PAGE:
By Ed Johnson, Citizen Journalist
Six year old Nicola Adlerstarre thought it was “pretty neat to be with the big kids” when Kindergartners and Grade 12 French immersion students in Saanich, recently celebrated their annual gift exchange at Stelly’s High School.
The exchange is a symbolic “passing of the torch”, where senior graduating students present to their young counterparts a letter of encouragement, as they begin their twelve year journey in the french program. For the exchange, the graduates in return received a USB pen from the youngsters.
The annual gift exchange has been a tradition in Saanich for nineteen years, between children of Keating and Deep Cove Elementary Schools and Stellys High School. Kim Currie, President of Canadian Parents for French, Saanich Chapter, is proud of their accomplishments. This year there were 95 K-students and 38 Grade 12 graduates. “The program has seen an increase of over 15% year after year…We also have the highest retention rate in BC” she adds.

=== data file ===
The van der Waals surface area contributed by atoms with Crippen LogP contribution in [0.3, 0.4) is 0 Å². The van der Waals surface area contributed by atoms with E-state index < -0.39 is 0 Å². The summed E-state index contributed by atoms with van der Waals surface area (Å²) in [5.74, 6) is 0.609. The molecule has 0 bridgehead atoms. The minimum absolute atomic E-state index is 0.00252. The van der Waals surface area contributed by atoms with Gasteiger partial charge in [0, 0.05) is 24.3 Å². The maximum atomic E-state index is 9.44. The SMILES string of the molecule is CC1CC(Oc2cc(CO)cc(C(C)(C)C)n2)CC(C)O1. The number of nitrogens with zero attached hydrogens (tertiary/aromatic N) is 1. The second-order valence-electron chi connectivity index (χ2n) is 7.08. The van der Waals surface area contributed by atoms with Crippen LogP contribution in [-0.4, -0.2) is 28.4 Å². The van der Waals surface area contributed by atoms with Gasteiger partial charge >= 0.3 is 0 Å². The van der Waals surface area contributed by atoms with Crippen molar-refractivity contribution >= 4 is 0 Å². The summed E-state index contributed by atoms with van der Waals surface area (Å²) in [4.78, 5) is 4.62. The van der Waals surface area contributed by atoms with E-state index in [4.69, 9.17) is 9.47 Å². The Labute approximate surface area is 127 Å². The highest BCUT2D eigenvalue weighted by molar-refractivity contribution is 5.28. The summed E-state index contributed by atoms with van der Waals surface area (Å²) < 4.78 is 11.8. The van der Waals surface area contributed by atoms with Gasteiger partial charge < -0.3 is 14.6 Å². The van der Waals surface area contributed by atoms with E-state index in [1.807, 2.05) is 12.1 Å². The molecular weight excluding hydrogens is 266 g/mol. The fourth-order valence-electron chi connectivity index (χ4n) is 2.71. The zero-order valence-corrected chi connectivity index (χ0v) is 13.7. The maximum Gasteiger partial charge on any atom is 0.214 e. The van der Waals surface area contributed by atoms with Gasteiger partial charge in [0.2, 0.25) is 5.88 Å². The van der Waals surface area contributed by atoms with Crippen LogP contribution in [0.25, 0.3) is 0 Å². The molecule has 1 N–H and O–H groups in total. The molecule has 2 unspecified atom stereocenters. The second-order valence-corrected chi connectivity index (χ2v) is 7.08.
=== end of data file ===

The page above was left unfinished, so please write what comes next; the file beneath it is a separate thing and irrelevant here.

The first three or four years only French is spoken in the classroom.
The brave five and six year old initiates were led in small groups into the auditorium, with their names broadcast to the proud parents and onlookers. After having their picture taken while exchanging gifts, all remained seated on stage awaiting the grand finale-the moment when Mary Lynn Heron, Vice-Principal of Keating Elementary, led the children in a singing rendition of “Y’a un chat,” composed by Charlotte Diamond.
Nicola’s mom, Susan Fidyk, said her daughter Nicola was thrilled to finally perform the song that the children had been practicing.
In attendance were Mayor Alistair Bryson, Central Saanich Councillors Zeb King and Carl Jensen. All three were asked for their comments. Councillor Zeb King commented, ”Standing here today and seeing the next generation, reminds me how important the decisions are that we make as a community.”
As evening drew to a close, the children were beaming while they held closely their very own letter of encouragement. But it may a couple of years before the children can read their letter – it was written in french, mais oui!